Specimens were tested under both dry (ambient conditions) and hydrated conditions (soaked in water). Typical stress–strain curves are shown in Fig. 5(a) for four specimens. Dry nacre behaves like a monolithic ceramic and fails in a brittle fashion. The response is linear elastic (E∼90 GPa), up to a failure stress of 135 MPa (specimen #1) and 95 MPa (specimen #2). The behavior of dry nacre is similar to that of pure aragonite, also plotted on Fig. 5(a). By contrast, the behavior in hydrated condition exhibits a linear elastic response (E∼80 GPa), followed by a region of large strains starting at a stress of 70 MPa. The value of elastic modulus reported here in hydrated condition is slightly higher than the one previously measured on nacre from red abalone using three and four point bending [3], and higher than the modulus measured on nacre from Pinctada (oyster) using three-point bending [7]. These differences maybe explained by differences in experimental setup or specimen variations. As deformation progressed the material strain hardened, and the specimens failed at a strain of almost 0.01. Figure 6 shows the displacements and strain fields from the last image prior to failure. The deformations are distributed along the gage with no significant localization, and the longitudinal strain reached local values of 0.015 prior to failure. Note that this is a significant level of deformation for a material mostly made of ceramic (monolithic ceramic typically fail at tensile strains of about 0.001). Note that in compression along the tablets nacre is stronger (at least 350 MPa), but also more brittle [3]. Compression across the tablets yields a lower modulus (about 30 GPa [10]) and a strength of about 500 MPa [10]. The weakest direction for nacre is tension across the tablets for which the strength is only about 15 MPa (Barthelat and Espinosa, 2006, unpublished research). Once unloaded, the material recovered about 50% of the total deformation. The unloading revealed that the modulus dropped to about 25 GPa, which is an indication of damage accumulations in the straining process. These relatively large deformations are generated through specific mechanisms. Tensile stresses are channeled from one column of tablets to the next, through shear stress in the overlap regions. When the shear strength of the interfaces is reached, the tablets start to slide on one another [Fig. 7(a)]. Upon tablet sliding, the observed decreased in modulus can probably be explained by a decrease in load transfer from tablet to tablet. A micrograph of a tested specimen shows that sliding exclusively occurs in the overlap regions and that at failure all the potential sliding sites were activated throughout the specimen gage [Fig. 7(b)]. Figure 7(c) shows separated tablets from a top view. Some ligaments of organic material, bridging the separated tablets, are still visible. Finally, Fig. 7(d) clearly shows that the fracture occurs along the interfaces, so that the prominent failure mode is tablet pullout. The transverse strains in the specimen were also determined. Figure 5(b) shows that initially the specimen contracts laterally, with Poisson ratios of ν = 0.3 under dry condition and ν = 0.4 in hydrated condition. Once tablet sliding was well established for the hydrated case (tensile strain > 0.002), the transverse contraction ceased and a slight dilation was observed. From there, the transverse strains remained at the same value of about −0.001. No additional contraction due to Poisson’s effects in the tablets was observed, probably because in this regime tablet sliding is the dominant mode of deformation and no additional strains are generated within the tablets. It is also possible that as the tablets slide on one another some dilation is generated in the transverse direction, which would counteract the Poisson’s effect. Transverse expansion of the layers while they are sheared was also observed recently in simple shear tests on nacre [9].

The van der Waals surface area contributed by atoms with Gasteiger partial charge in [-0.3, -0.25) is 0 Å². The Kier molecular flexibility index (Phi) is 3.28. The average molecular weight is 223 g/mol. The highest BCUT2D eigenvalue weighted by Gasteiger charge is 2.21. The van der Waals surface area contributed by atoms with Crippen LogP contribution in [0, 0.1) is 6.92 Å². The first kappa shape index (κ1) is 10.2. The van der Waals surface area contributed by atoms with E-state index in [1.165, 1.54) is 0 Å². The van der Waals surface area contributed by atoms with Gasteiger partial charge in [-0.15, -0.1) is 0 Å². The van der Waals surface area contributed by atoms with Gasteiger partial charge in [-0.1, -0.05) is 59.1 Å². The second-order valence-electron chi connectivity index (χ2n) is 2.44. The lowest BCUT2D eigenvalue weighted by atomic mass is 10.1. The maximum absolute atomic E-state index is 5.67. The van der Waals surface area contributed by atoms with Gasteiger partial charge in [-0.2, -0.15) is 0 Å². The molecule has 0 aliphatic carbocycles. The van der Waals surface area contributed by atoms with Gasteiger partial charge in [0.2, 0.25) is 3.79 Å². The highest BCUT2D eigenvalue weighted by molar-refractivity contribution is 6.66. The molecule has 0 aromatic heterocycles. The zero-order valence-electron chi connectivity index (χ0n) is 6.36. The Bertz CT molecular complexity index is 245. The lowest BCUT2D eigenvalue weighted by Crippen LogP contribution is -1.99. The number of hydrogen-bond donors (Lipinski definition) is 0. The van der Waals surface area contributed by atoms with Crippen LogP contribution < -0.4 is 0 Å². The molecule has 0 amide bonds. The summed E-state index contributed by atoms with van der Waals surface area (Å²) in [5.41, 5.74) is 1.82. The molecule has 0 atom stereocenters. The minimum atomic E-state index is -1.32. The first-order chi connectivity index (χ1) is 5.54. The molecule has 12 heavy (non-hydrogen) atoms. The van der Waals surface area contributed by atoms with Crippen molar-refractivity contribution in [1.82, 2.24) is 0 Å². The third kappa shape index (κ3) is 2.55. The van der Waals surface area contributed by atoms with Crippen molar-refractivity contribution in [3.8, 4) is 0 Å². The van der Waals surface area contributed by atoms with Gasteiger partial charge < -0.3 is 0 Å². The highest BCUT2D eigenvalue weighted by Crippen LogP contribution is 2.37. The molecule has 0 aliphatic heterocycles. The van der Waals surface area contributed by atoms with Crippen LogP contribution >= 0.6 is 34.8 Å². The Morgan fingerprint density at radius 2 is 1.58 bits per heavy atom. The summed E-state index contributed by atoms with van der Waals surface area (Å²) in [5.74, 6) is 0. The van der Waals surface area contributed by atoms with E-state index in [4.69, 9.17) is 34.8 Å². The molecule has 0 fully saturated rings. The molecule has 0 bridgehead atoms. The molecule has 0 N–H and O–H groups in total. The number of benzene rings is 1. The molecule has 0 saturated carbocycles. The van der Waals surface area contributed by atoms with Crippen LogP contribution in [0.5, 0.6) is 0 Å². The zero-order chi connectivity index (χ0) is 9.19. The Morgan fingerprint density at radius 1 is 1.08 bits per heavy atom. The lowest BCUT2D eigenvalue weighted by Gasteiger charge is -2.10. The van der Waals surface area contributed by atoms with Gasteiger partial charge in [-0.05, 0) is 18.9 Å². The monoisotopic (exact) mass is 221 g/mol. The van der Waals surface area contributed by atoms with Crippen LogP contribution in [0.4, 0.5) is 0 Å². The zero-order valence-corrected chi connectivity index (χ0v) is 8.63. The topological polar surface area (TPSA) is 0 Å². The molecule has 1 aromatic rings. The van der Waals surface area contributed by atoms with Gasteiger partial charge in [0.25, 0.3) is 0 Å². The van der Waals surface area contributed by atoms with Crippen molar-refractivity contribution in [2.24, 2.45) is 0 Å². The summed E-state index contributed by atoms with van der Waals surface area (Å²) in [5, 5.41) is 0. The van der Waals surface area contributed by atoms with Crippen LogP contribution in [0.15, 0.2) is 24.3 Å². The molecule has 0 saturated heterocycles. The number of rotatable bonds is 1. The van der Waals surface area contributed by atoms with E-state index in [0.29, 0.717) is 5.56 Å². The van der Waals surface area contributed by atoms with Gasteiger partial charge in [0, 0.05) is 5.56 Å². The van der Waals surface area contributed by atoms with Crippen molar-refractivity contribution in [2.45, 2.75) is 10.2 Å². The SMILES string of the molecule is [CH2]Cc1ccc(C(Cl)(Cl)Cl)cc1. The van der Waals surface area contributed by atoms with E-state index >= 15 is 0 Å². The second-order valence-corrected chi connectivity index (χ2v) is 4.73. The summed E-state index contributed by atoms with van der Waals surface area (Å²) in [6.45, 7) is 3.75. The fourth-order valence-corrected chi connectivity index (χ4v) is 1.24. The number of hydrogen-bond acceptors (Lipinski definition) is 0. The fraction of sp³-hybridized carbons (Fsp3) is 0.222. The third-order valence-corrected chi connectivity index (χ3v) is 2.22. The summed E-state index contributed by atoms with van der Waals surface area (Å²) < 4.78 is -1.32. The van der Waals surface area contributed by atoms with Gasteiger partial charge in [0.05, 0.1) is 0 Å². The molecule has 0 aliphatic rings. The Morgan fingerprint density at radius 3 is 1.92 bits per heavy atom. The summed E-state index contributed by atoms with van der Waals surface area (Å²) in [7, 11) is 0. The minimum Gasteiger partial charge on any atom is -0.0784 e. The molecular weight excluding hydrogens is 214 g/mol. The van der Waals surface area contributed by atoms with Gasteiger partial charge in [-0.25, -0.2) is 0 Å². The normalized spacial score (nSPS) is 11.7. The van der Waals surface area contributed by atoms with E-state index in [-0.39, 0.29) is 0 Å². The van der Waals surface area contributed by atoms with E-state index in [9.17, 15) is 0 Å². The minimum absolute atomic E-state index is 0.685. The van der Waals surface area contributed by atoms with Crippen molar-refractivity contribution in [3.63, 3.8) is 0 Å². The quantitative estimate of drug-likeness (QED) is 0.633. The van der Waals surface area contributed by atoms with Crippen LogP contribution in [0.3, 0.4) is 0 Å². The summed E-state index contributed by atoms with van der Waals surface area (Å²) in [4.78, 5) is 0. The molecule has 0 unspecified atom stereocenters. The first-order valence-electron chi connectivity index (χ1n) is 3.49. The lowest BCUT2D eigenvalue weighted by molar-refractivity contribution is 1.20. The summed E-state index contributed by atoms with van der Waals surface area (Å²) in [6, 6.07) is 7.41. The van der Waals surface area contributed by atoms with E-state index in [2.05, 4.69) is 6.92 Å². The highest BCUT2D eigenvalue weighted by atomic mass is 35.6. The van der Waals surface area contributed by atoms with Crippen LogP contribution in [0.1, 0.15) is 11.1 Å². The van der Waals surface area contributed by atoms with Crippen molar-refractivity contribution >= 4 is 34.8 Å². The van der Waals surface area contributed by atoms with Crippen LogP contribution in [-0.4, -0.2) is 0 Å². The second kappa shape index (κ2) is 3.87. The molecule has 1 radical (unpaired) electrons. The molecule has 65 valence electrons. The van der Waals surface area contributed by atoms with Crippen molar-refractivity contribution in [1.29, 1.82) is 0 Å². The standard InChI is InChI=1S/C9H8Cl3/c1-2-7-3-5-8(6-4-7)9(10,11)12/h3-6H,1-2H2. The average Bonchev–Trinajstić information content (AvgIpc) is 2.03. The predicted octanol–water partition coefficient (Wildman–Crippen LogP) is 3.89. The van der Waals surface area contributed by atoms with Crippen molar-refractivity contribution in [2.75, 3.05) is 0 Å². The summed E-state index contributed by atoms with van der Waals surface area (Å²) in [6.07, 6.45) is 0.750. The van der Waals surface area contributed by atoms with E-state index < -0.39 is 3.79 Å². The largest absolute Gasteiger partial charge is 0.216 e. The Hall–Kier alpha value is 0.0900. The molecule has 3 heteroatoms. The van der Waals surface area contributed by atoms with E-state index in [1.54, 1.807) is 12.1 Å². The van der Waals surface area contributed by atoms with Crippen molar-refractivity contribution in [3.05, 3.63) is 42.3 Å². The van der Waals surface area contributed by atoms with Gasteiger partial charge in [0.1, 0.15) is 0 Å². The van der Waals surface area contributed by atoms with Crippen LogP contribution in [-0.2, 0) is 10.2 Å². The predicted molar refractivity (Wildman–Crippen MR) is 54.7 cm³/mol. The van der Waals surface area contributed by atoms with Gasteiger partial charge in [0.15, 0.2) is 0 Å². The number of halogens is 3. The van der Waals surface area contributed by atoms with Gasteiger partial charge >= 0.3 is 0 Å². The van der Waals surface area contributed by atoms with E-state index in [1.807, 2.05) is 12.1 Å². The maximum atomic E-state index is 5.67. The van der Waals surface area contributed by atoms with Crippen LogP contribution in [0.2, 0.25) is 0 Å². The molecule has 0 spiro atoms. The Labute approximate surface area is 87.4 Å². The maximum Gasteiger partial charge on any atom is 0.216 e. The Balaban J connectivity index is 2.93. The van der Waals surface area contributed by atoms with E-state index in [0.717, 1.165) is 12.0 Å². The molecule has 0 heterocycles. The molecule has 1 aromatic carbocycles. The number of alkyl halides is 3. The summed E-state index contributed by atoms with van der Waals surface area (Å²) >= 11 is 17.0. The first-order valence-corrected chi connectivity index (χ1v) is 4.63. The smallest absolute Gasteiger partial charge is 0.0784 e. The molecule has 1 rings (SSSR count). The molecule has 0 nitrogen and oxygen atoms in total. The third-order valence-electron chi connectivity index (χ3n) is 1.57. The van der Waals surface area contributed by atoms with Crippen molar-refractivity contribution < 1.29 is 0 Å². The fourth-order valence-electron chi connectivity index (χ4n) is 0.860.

Fig. 5

(a) Tensile stress strain curve for aragonite, nacre in dry condition and nacre in hydrated condition. (b) Corresponding transverse strain

Fig. 6

Results from digital image correlation (reference image on image prior to failure were used). (a) and (b): Displacement fields in the gage. (c) and (d): ɛxx and ɛyy strain fields

Fig. 7

(a) Schematic showing initial configuration, deformation and failure modes. (b) Micrograph of a post-mortem tensile specimen (Edge-on). The dark dots correspond to voids left by tablet separation. (c) SEM of a post-mortem tensile specimen (Face-on). Tablet separation can be seen, as well as ligaments. (d) Fracture surface of nacre showing that the failure occurs predominantly along the interfaces